Thursday, February 10, 2022

Nimbyism: The Consequence of Environmental Regulations

Dense development is beneficial for the environment. The Environmental Protection Agency recognizes this, in theory, and developed guidelines for advancing “infill development.” Oftentimes, its own regulations get in the way by requiring strict mitigation and banning construction near bodies of water on somewhat dubious premises.

Other environmental agencies at the state and local levels also stop development, having been captured by Nimbys for whom “green” is a lifestyle brand, not a coherent ecological worldview.

For a lesson in EPA contradiction, take the 12,000-unit residential project that Cargill has wanted to build for years in Redwood City, a Silicon Valley suburb. Under the Obama administration, the agency determined that the development, which would go on industrial salt-making land, would negatively impact the San Francisco Bay, despite opposite findings from the Army Corps of Engineers. Much of the dispute stems from whether or not the site is on wetlands; the developer contended that it was not, while regulators argued that it was. In 2018, the Trump administration worked to reverse the EPA’s regulatory stance, but last year, with Democrats back in office, the project was shut down for good following a major court ruling. This means that after a decade of regulatory back-and-forth, the EPA, working with local environmentalists, helped squash badly-needed housing in an area with some of America’s most expensive median home prices.

Water-related pollution is strictly regulated by the agency. As the EPA explains: “Runoff can pick up and deposit harmful pollutants like trash, chemicals, and dirt/sediment into streams, lakes, and groundwater. Construction sites, lawns, improperly stored hazardous wastes, and illegal dumping are all potential sources of stormwater pollutants.” For this reason, the agency’s National Pollutant Discharge Elimination System policy requires any development that creates a point source to obtain a permit.

Local runoff regulations can be even more onerous. In 2004, a group of developers in Spokane County, WA, brought challenges to a runoff ordinance they claimed was overbearing, as it would require them to eliminate all runoff caused by new construction. A related regulation forced developers to construct retention ponds. One area developer called for a case-by-case approach to drainage issues in response, rather than sweeping regulations that would obstruct multiple types of development. And all 50 states have their own stormwater standards, which come with varying degrees of severity.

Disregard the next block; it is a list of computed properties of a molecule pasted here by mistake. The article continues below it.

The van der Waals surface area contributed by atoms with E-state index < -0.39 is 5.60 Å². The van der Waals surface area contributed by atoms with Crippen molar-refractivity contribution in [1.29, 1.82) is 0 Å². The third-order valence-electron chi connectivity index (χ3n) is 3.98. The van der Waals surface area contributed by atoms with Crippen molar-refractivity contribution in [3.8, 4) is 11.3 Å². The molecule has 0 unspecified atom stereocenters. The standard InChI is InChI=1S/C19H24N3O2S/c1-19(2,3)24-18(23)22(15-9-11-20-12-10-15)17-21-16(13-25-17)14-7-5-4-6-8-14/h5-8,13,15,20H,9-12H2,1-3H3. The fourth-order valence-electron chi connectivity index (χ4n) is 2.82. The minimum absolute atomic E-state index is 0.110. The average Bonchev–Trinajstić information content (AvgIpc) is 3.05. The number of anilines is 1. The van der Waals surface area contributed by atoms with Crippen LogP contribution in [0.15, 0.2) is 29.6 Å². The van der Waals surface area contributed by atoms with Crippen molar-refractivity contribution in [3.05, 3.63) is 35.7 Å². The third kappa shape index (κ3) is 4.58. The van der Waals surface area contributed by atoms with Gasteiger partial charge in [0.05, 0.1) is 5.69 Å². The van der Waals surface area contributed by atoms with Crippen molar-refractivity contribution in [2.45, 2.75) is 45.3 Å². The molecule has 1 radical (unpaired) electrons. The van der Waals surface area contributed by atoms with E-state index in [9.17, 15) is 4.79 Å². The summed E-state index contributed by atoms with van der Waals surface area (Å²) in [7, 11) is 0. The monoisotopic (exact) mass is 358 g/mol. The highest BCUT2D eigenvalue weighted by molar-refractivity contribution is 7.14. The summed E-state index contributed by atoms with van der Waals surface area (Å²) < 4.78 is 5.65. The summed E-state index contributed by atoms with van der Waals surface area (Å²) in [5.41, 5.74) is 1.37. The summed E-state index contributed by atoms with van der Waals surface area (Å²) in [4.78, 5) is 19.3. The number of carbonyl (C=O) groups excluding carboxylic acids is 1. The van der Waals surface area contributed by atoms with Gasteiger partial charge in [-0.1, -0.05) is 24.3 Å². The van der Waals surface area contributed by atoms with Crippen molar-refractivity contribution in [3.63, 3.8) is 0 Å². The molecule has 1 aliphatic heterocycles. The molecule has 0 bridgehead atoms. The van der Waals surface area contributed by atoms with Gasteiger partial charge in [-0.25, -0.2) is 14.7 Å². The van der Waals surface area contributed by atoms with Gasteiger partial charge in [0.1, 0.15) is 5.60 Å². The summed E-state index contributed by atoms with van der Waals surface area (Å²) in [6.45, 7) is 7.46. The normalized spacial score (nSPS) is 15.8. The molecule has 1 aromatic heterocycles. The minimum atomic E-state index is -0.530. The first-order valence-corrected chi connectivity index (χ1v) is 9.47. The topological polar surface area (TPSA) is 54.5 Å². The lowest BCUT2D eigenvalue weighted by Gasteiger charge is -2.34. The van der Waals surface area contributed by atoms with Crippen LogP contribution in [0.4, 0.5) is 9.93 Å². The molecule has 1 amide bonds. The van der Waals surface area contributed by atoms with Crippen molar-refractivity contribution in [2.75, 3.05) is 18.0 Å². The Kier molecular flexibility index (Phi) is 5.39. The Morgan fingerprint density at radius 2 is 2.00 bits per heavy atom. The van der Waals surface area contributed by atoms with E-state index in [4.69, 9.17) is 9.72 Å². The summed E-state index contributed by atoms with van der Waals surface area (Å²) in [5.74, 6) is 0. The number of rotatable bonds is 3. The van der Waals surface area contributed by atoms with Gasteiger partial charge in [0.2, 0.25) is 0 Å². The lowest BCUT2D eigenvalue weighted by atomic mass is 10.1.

A As I covered for Catalyst in 2020, the “Friends of the L.A. River” organization blocked a mixed-use development that would have placed 420 housing units along the Los Angeles River, because the group wanted wetlands along the river instead. This means people who would have lived in the project will likely instead live in sprawling developments that add to impervious surfaces.

California’s Environmental Quality Act law (CEQA) is notorious for this counter-intuitive advocacy. The law “requires that state and local agencies disclose and evaluate the significant environmental impacts of proposed projects and adopt all feasible mitigation measures to reduce or eliminate those impacts.”

Yet a 2015 analysis by the law firm Holland & Knight found that urban “infill” projects—meaning those that don’t require new construction on greenfields—were the most commonly targeted for CEQA lawsuits (80% of cases). The law had been used against everything from state-funded amenities, to local transit projects and senior housing. As a summary finds, “renewable energy is the most frequently challenged type of industrial/utility project, and housing (especially higher density housing) is the most frequently challenged type of private-sector project.”

Of course, not all environmental laws are as counterproductive as CEQA; and I don’t pretend, as an ecology layman, to know how courts should have ruled in all the above-mentioned cases. But public officials who delve into these “environment vs. development” issues must understand the role that regulatory capture plays in hijacking the conversation. Whether it’s a local, state, or federal agency that is tasked with enforcement, there is often immense pressure on these agencies from local activists who act in bad faith. As the Holland & Knight paper reiterated, the majority of CEQA lawsuits, for example, came from “associations…which have no prior track record of environmental advocacy.” Rather, it seems the goal is to abuse well-meaning environmental laws for Nimby purposes.